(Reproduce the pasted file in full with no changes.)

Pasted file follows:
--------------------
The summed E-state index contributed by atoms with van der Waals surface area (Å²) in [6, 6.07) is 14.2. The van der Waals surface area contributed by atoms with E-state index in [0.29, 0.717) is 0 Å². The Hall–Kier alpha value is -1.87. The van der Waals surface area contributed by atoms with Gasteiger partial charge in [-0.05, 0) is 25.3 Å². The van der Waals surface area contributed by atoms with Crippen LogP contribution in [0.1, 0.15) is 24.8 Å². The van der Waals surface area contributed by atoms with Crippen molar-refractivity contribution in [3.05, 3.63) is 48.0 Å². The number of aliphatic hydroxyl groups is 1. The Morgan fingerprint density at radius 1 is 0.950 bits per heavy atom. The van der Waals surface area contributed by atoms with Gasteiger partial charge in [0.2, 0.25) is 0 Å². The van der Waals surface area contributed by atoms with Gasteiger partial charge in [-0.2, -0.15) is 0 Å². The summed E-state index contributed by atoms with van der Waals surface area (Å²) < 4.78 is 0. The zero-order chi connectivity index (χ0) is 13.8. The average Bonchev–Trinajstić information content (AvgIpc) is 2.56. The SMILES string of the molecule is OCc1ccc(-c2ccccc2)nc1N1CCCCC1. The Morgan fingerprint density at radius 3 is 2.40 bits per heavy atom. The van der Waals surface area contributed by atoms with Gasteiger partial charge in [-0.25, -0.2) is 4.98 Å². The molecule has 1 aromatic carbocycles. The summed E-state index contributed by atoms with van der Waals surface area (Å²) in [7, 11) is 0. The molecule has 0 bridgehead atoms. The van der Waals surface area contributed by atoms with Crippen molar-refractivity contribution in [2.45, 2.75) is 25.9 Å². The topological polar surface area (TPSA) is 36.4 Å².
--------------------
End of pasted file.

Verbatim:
The summed E-state index contributed by atoms with van der Waals surface area (Å²) in [6, 6.07) is 14.2. The van der Waals surface area contributed by atoms with E-state index in [0.29, 0.717) is 0 Å². The Hall–Kier alpha value is -1.87. The van der Waals surface area contributed by atoms with Gasteiger partial charge in [-0.05, 0) is 25.3 Å². The van der Waals surface area contributed by atoms with Crippen LogP contribution in [0.1, 0.15) is 24.8 Å². The van der Waals surface area contributed by atoms with Crippen molar-refractivity contribution in [3.05, 3.63) is 48.0 Å². The number of aliphatic hydroxyl groups is 1. The Morgan fingerprint density at radius 1 is 0.950 bits per heavy atom. The van der Waals surface area contributed by atoms with Gasteiger partial charge in [0.2, 0.25) is 0 Å². The van der Waals surface area contributed by atoms with Gasteiger partial charge in [-0.2, -0.15) is 0 Å². The summed E-state index contributed by atoms with van der Waals surface area (Å²) < 4.78 is 0. The zero-order chi connectivity index (χ0) is 13.8. The average Bonchev–Trinajstić information content (AvgIpc) is 2.56. The SMILES string of the molecule is OCc1ccc(-c2ccccc2)nc1N1CCCCC1. The Morgan fingerprint density at radius 3 is 2.40 bits per heavy atom. The van der Waals surface area contributed by atoms with Gasteiger partial charge in [-0.25, -0.2) is 4.98 Å². The molecule has 1 aromatic carbocycles. The summed E-state index contributed by atoms with van der Waals surface area (Å²) in [7, 11) is 0. The molecule has 0 bridgehead atoms. The van der Waals surface area contributed by atoms with Crippen molar-refractivity contribution in [2.45, 2.75) is 25.9 Å². The topological polar surface area (TPSA) is 36.4 Å².